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500 years on from the Inquisition, DNA is able to show the Moors never went home


Mark Henderson, Times Online, December 5, 2008
The medieval reconquest of Spain from the Moors left a genetic legacy that can be detected today in the DNA of men from the Iberian Peninsula, scientists have discovered.

A high proportion of Spanish and Portuguese males have a genetic profile indicative of North African or Jewish ancestry, according to research that sheds light on the region's history. As many as one in five has a Y chromosome of apparently Jewish origin, while one in ten has a Y chromosome showing a North African heritage.

"These proportions attest to a high level of religious conversion, whether voluntary or enforced, driven by historical episodes of social and religious intolerance, that ultimately led to the integration of descendants," said Professor Mark Jobling, of the University of Leicester, who led the research.

After the Fall of the Roman Empire, Spain was ruled from the 5th to the 8th century by the Visigoths, who established a Christian kingdom. In 711, however, an Arab army crossed the Strait of Gibraltar, beginning several centuries of Muslim rule.

The Moors tolerated both Christianity and Judaism, but Christians nevertheless progressively sought to reconquer the peninsula over a period of several centuries known as the Reconquista. When the Christian kingdoms of Aragon and Castile were united in the 1470s under Ferdinand and Isabella, they began the final phase of the Reconquista. The last Moors were expelled from Granada in 1492 by the "Catholic monarchs", who began to enforce Christian orthodoxy.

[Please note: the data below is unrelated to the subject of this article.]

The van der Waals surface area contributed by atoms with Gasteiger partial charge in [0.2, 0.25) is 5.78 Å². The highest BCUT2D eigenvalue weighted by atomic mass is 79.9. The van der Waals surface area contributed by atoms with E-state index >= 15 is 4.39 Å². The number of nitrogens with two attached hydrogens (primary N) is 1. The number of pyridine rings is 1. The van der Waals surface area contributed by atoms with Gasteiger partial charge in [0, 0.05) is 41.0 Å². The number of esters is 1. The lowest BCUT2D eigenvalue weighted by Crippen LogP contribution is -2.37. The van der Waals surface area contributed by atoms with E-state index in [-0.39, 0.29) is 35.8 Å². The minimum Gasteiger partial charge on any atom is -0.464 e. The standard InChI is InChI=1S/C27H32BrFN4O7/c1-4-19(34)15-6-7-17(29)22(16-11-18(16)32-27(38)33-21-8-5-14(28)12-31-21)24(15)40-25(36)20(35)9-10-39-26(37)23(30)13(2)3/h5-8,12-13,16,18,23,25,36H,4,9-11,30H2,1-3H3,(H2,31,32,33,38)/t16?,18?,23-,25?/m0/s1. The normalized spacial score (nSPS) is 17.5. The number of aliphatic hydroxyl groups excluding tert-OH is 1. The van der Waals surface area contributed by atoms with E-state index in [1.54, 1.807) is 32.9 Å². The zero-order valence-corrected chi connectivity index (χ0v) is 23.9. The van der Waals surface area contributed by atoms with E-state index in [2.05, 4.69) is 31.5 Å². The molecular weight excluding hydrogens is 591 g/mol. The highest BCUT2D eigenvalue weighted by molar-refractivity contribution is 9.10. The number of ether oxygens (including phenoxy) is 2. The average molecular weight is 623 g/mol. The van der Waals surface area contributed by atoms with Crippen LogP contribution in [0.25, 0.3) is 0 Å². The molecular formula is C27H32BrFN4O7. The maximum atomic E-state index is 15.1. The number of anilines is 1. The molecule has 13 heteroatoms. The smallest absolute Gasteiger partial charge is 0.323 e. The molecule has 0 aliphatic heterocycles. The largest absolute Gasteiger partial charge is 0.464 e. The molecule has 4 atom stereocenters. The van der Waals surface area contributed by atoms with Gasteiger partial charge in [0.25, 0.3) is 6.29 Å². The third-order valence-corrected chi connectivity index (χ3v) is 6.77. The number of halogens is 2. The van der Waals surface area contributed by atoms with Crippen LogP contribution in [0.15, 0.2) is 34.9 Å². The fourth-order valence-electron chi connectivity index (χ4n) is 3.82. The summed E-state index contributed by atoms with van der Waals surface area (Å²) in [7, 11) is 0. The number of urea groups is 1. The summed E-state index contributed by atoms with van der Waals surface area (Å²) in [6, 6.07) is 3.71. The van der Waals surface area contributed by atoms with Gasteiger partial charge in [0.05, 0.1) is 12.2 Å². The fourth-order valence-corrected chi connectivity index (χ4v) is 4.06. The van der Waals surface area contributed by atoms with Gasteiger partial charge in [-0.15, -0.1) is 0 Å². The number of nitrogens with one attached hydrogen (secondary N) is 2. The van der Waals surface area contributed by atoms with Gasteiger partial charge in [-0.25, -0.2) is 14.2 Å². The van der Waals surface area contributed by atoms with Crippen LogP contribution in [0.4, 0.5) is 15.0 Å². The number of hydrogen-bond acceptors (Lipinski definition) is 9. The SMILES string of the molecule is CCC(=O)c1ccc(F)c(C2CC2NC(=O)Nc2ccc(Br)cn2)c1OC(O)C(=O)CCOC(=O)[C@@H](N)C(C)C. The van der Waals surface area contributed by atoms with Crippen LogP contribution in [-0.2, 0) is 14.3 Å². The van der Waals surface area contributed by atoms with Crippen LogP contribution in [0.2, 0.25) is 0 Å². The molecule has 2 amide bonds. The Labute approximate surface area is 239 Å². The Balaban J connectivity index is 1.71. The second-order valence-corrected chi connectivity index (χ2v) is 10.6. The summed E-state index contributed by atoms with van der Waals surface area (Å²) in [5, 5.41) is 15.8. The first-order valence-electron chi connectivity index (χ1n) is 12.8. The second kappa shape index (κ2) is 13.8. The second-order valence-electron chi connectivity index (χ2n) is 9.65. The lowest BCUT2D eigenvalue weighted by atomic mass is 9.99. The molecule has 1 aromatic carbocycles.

Jews and Muslims were forced to convert, and the Inquisition was established to persecute as heretics those who maintained their old religions. Many converted Jews, or conversos, and converted Muslims, or moriscos, were expelled.

However, as well as their contributions to architecture, food and culture, they left behind their DNA, the study in the American Journal of Human Genetics reports. It examined the male Y chromosome to chart patrilineal descent. While women have two X chromosomes, men have one X and one Y, and the Y is always inherited from their fathers, remaining intact in the male line from generation to generation.

While the majority of modern Spanish men have a Y chromosome type that is common throughout Europe, a high proportion have profiles that correspond with a converso or morisco background.

Professor Jobling added: "In the long term, Jews and moriscos were either kicked out or were forced to integrate. That's what we see the effect of now, the integration of their descendants."

The results also show the extent to which it is possible to trace the impact of historical events through modern DNA.

Similar research has recently shown that the Crusaders may have left a genetic mark on modern Lebanon, where a high proportion of Christian men today have a Y chromosome of European origin.
(Tags: Spain, Conversos)